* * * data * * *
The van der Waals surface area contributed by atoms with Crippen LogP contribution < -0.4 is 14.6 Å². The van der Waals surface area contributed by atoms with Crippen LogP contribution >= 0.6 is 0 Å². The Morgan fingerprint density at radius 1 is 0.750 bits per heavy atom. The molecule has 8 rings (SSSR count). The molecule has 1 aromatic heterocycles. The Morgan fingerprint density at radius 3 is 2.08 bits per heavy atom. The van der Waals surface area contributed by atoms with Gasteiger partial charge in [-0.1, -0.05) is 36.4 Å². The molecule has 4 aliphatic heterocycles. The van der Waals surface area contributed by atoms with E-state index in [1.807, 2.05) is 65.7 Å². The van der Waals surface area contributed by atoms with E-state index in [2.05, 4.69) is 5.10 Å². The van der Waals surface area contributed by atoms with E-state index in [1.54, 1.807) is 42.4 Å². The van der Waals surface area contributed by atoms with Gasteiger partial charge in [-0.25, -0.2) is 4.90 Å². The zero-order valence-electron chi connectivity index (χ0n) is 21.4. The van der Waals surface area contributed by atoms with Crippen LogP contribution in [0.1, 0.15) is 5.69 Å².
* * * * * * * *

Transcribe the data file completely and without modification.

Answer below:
The van der Waals surface area contributed by atoms with Crippen LogP contribution < -0.4 is 14.6 Å². The van der Waals surface area contributed by atoms with Crippen LogP contribution >= 0.6 is 0 Å². The Morgan fingerprint density at radius 1 is 0.750 bits per heavy atom. The molecule has 8 rings (SSSR count). The molecule has 1 aromatic heterocycles. The Morgan fingerprint density at radius 3 is 2.08 bits per heavy atom. The van der Waals surface area contributed by atoms with Gasteiger partial charge in [-0.1, -0.05) is 36.4 Å². The molecule has 4 aliphatic heterocycles. The van der Waals surface area contributed by atoms with E-state index in [1.807, 2.05) is 65.7 Å². The van der Waals surface area contributed by atoms with E-state index in [2.05, 4.69) is 5.10 Å². The van der Waals surface area contributed by atoms with E-state index in [1.54, 1.807) is 42.4 Å². The van der Waals surface area contributed by atoms with Gasteiger partial charge in [-0.25, -0.2) is 4.90 Å². The zero-order valence-electron chi connectivity index (χ0n) is 21.4. The van der Waals surface area contributed by atoms with Crippen LogP contribution in [0.1, 0.15) is 5.69 Å².